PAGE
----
Tannat Emerges As An Underdog In Easily Drinkable Red Category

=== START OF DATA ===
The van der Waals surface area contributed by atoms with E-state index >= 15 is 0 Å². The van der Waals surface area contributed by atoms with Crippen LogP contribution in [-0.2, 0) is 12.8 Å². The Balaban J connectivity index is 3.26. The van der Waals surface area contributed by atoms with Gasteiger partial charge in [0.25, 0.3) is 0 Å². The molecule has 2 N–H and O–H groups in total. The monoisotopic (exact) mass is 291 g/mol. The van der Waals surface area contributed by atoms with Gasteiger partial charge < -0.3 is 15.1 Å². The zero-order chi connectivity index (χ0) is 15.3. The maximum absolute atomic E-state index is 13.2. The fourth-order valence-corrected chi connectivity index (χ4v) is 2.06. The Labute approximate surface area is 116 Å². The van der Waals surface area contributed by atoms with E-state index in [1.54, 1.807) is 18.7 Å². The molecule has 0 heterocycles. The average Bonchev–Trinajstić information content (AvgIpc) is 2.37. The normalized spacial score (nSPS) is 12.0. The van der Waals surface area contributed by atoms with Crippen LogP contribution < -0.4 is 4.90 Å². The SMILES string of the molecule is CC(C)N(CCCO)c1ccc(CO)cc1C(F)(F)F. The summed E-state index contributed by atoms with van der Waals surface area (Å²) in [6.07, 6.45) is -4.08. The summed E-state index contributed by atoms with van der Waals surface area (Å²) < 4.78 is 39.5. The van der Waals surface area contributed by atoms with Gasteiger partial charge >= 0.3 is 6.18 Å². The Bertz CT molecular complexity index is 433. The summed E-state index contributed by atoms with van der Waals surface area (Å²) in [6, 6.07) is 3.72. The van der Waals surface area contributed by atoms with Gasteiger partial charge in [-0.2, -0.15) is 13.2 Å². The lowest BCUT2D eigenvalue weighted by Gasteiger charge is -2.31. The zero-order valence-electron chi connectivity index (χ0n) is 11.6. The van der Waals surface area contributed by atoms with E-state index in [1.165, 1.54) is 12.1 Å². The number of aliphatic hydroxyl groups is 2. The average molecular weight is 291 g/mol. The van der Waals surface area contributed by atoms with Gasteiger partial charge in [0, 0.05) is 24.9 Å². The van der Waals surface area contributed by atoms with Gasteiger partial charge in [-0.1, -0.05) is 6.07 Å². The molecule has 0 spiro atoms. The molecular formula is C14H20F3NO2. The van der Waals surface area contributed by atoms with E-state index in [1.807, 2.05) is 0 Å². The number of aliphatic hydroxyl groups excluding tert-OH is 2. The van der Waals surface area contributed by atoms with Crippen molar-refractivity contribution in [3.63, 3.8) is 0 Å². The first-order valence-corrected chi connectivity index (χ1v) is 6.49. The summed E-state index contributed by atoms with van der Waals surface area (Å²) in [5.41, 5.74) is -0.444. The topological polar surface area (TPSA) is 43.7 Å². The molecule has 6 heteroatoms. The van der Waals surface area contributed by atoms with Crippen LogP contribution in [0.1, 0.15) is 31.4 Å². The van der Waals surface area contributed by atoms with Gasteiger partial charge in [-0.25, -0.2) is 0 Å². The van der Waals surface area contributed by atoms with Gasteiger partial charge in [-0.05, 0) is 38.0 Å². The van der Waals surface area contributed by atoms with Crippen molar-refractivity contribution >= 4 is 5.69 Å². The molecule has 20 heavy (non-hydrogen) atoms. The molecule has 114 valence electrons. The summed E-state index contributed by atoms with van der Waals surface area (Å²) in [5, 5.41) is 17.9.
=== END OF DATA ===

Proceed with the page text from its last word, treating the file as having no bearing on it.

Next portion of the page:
Could tannat be the new malbec? Uruguay’s trademark red grape offers a departure from cabernet and merlot. I recently tried two tannats from up-and-coming South American wine industries in Brazil and Uruguay. Brazil may sound like a new wine discovery, but you may have had a magnum of Marcus James at some point. Immigrants from Europe helped establish the wine industry in South America in the late 19th Century. Argentina and Chile surged in the late 20th century and threatened Uruguay’s wine industry, which was generally focused on local consumption. In the 1980s, Uruguay encouraged replanting and focused on imports. Since Argentina was doing well with malbec, Chile had selected carmenere, and Uruguay picked tannat. Tannat isn’t a completely obscure indigenous grape. Like better-known grapes, tannat traces its roots to Europe and a small region called Madiran in southwest France. Tannat likes warm weather. Some adventurous winemakers in Virginia have been taking a crack at tannat with very good results. California has some tannat as well. In France, meanwhile, tannat has been decreasing. Tannat has proven very versatile and has been used to make convincing rosés, Port- and nouveau-style wines. By itself, tannat can be pretty tannic and astringent. Its name comes from the word tannin, a substance in plants that gives the palate a sandy feeling, as when you drink black tea. Even when tannat is mentioned on the label, it often contains some other grape to counteract tannat’s rough spots. Winemakers try to tamp that tannin down to make wines drinkable in youth. The wines I tried tasted pretty good, though similar to somewhat generic and drinkable red wines. Lido Carraro Agnus 2014 Serra Caucha Tannat, the Brazilian entry, is very generic, tasting like many other red wines at this price, with vague fruit and a woodsy note. $12. ★★★. Artesana 2015 Canelones Tannat smells of fresh berries, black plums and spice and has a light body, with a finish that offers the grip of trademark tannins. $12. ★★★ 1/2 Tannat is worth watching and checking in on. I like to root for the underdog, but I doubt tannat will become the next malbec. For now, it will have to get behind carmenere. GRADE: Exceptional , Above average , Good, , Below average, , Poor, . DAVID FALCHEK, executive director of the American Wine Society, reviews wines each week.